Database Administration and Software

By: Dean Barnard

Copyright (c) 2007 Dean Barnard

Data is vital to an organizations functioning. Compromise of data due to security breach, access by unauthorized people, corruption of data due to human or machine error may irrevocably damage data integrity. A new breed of IT professionals has emerged to cater to this need. Data administration essentially means storing, backing up, and ensuring total data integrity of a database. The database administrator continuously monitors the health of a database. It is his responsibility to create a data recovery procedure or process in case of loss of data. This in popular parlance is known as disaster recovery. The need for data backup has been felt acutely after 11/7 where many corporations lost their entire database which may have been collected over many decades. This may include roll back to a state or time where the data is verifiable. This roll back operation is possible with some of the RDBMS like Oracle and IBM DB2. Extensive tests are available to ensure that roll back plan is effective and verifiable. Database administrators are to ensure that only authorized access is permitted to the database. Database availability is a key issue to be addressed. Data should be available as and when requested. Database tuning called performance tuning is required to make access faster. Tackling issue of performance may be one of the main activities of a database administrator.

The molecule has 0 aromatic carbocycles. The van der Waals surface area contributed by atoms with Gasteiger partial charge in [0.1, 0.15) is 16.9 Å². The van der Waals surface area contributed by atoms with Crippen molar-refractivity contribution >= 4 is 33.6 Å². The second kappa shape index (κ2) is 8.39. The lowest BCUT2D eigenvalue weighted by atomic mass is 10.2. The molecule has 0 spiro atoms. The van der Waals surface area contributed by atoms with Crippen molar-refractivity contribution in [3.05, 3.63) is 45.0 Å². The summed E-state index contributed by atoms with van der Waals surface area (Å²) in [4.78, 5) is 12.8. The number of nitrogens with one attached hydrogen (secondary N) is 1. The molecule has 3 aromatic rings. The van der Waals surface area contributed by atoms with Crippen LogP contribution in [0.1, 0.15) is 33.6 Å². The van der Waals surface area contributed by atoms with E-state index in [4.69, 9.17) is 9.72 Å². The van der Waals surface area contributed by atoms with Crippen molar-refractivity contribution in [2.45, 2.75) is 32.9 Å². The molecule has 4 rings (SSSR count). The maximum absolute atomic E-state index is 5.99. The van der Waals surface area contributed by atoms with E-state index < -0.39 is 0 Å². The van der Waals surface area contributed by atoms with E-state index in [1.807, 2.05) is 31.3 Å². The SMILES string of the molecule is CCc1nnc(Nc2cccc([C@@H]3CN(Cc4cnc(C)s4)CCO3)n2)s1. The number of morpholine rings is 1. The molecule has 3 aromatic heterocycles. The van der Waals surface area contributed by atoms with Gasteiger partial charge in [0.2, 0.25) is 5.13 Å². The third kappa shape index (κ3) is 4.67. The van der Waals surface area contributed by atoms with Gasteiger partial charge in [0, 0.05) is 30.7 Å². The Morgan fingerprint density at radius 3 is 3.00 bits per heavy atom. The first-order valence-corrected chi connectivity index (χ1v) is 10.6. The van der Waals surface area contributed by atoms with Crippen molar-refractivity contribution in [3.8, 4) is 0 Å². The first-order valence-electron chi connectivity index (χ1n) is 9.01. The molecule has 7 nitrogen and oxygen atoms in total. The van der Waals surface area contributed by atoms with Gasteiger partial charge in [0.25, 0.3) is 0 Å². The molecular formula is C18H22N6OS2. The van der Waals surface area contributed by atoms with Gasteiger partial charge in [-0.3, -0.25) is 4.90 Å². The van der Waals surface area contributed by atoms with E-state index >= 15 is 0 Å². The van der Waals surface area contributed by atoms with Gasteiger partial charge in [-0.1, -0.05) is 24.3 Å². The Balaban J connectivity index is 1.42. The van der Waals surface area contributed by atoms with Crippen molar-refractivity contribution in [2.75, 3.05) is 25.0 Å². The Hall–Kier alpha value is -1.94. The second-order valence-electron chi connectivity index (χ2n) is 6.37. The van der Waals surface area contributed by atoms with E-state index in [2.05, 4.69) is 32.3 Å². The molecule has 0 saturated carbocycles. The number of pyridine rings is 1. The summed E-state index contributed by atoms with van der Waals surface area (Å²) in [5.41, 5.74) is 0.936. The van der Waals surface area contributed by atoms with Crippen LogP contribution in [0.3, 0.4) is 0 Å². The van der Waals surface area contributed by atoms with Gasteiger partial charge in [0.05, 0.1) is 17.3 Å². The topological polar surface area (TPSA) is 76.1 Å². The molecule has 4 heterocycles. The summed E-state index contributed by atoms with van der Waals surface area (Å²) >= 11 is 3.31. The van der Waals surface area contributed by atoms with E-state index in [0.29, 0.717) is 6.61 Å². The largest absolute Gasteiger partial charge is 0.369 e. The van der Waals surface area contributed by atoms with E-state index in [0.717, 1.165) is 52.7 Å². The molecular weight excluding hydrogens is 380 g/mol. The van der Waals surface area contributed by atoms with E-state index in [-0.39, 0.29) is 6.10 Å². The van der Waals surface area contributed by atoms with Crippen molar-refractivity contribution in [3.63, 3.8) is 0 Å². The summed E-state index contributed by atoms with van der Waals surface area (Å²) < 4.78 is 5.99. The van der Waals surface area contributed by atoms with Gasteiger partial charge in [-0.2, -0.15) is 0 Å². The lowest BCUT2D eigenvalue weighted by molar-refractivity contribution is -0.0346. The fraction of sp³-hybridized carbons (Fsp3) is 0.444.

Database software

Businesses run on data and storage, retrieval, manipulation and presentation of data is one of the most important functions of computers. Dedicated Database software has been designed to cater to this need. The early nineties were witness to windows based database software. The noteworthy ones are FOXPRO which started off as FOXBASE by FOX software. It later transformed the database field by introduction of Rushmore technology. It also introduced a graphical Screen Builder and Report Builder and integrated SOL support. FOXPRO became so popular that Microsoft soon acquired it and included it in its Visual Suite and renamed it as Visual FoxPro which continues by this name even today. Concurrent to the development of FoxPro another competing database offering was available in the market, dbase. Both these continued development head to head till version dbase IV after which it lost its way. The major reason given for its downfall was its inability to cater to a more technically savvy professional who demanded an advanced set of programming tools which dbase could not provide. However there were major limitations with both these software especially while handling large databases, real time application and online transactions. This space was filled up by Oracle. Subsequently Microsoft brought out two database software applications, Access and SQL server.

Data in the modern world is increasing by leaps and bounds. The quality of data is also quite sophisticated and requires specialist treatment. Database administrators are trained to manage large amounts of data and ensure its integrity, security and availability. Database is today a separate field of activity altogether.

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